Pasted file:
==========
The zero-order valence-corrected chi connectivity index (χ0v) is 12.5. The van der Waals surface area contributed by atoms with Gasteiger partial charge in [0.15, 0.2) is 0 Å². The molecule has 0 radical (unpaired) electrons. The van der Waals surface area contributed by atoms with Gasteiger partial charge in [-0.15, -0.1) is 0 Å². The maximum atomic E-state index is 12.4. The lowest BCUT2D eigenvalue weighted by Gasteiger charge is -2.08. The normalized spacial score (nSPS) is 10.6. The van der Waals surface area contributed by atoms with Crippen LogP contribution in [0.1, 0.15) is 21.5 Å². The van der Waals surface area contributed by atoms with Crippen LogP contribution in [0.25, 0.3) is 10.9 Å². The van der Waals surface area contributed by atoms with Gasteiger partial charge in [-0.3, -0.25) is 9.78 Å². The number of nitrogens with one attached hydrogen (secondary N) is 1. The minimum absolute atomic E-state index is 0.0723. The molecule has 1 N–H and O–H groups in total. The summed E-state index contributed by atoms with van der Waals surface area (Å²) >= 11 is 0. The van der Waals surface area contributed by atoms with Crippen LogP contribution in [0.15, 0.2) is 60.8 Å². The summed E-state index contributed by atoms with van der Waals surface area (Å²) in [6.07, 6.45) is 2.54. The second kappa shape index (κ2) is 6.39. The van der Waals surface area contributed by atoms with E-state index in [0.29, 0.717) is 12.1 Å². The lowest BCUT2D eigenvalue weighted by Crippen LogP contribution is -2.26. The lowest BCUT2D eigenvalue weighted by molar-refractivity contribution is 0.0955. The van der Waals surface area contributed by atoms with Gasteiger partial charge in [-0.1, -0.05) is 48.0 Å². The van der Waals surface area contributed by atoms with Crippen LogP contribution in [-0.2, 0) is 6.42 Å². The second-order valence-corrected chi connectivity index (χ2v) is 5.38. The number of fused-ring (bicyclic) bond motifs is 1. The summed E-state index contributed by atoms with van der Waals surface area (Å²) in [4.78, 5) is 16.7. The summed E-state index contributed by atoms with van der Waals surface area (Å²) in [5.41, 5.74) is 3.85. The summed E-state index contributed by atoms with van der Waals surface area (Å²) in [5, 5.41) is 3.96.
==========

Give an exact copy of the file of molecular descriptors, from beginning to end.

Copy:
The zero-order valence-corrected chi connectivity index (χ0v) is 12.5. The van der Waals surface area contributed by atoms with Gasteiger partial charge in [0.15, 0.2) is 0 Å². The molecule has 0 radical (unpaired) electrons. The van der Waals surface area contributed by atoms with Gasteiger partial charge in [-0.15, -0.1) is 0 Å². The maximum atomic E-state index is 12.4. The lowest BCUT2D eigenvalue weighted by Gasteiger charge is -2.08. The normalized spacial score (nSPS) is 10.6. The van der Waals surface area contributed by atoms with Crippen LogP contribution in [0.1, 0.15) is 21.5 Å². The van der Waals surface area contributed by atoms with Crippen LogP contribution in [0.25, 0.3) is 10.9 Å². The van der Waals surface area contributed by atoms with Gasteiger partial charge in [-0.3, -0.25) is 9.78 Å². The number of nitrogens with one attached hydrogen (secondary N) is 1. The minimum absolute atomic E-state index is 0.0723. The molecule has 1 N–H and O–H groups in total. The summed E-state index contributed by atoms with van der Waals surface area (Å²) >= 11 is 0. The van der Waals surface area contributed by atoms with Crippen LogP contribution in [0.15, 0.2) is 60.8 Å². The summed E-state index contributed by atoms with van der Waals surface area (Å²) in [6.07, 6.45) is 2.54. The second kappa shape index (κ2) is 6.39. The van der Waals surface area contributed by atoms with E-state index in [0.29, 0.717) is 12.1 Å². The lowest BCUT2D eigenvalue weighted by Crippen LogP contribution is -2.26. The lowest BCUT2D eigenvalue weighted by molar-refractivity contribution is 0.0955. The van der Waals surface area contributed by atoms with Gasteiger partial charge in [-0.1, -0.05) is 48.0 Å². The van der Waals surface area contributed by atoms with Crippen LogP contribution in [-0.2, 0) is 6.42 Å². The second-order valence-corrected chi connectivity index (χ2v) is 5.38. The number of fused-ring (bicyclic) bond motifs is 1. The summed E-state index contributed by atoms with van der Waals surface area (Å²) in [4.78, 5) is 16.7. The summed E-state index contributed by atoms with van der Waals surface area (Å²) in [5.41, 5.74) is 3.85. The summed E-state index contributed by atoms with van der Waals surface area (Å²) in [5, 5.41) is 3.96.